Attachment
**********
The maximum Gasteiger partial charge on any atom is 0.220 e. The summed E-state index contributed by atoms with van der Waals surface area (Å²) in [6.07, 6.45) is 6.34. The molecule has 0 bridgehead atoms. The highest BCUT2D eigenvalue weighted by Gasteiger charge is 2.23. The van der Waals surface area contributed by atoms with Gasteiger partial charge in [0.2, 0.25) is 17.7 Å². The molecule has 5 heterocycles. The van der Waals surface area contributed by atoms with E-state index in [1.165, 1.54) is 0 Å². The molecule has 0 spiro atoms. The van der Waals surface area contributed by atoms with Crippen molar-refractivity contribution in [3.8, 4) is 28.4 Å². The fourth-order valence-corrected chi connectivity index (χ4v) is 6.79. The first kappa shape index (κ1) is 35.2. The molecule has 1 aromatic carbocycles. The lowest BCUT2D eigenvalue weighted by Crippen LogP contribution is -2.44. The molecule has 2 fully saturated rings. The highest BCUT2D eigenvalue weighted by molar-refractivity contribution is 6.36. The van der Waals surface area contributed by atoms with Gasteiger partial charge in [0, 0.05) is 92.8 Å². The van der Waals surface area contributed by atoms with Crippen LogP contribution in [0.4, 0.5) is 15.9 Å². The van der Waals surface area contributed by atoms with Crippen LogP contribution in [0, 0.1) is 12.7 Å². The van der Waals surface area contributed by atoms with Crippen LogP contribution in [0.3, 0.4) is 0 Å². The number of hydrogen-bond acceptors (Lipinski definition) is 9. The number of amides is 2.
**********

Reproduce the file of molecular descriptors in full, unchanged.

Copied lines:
The maximum Gasteiger partial charge on any atom is 0.220 e. The summed E-state index contributed by atoms with van der Waals surface area (Å²) in [6.07, 6.45) is 6.34. The molecule has 0 bridgehead atoms. The highest BCUT2D eigenvalue weighted by Gasteiger charge is 2.23. The van der Waals surface area contributed by atoms with Gasteiger partial charge in [0.2, 0.25) is 17.7 Å². The molecule has 5 heterocycles. The van der Waals surface area contributed by atoms with E-state index in [1.165, 1.54) is 0 Å². The molecule has 0 spiro atoms. The van der Waals surface area contributed by atoms with Crippen molar-refractivity contribution in [3.8, 4) is 28.4 Å². The fourth-order valence-corrected chi connectivity index (χ4v) is 6.79. The first kappa shape index (κ1) is 35.2. The molecule has 1 aromatic carbocycles. The lowest BCUT2D eigenvalue weighted by Crippen LogP contribution is -2.44. The molecule has 2 fully saturated rings. The highest BCUT2D eigenvalue weighted by molar-refractivity contribution is 6.36. The van der Waals surface area contributed by atoms with Gasteiger partial charge in [0, 0.05) is 92.8 Å². The van der Waals surface area contributed by atoms with Crippen LogP contribution in [0.4, 0.5) is 15.9 Å². The van der Waals surface area contributed by atoms with Crippen LogP contribution in [0, 0.1) is 12.7 Å². The van der Waals surface area contributed by atoms with Crippen LogP contribution in [0.3, 0.4) is 0 Å². The number of hydrogen-bond acceptors (Lipinski definition) is 9. The number of amides is 2.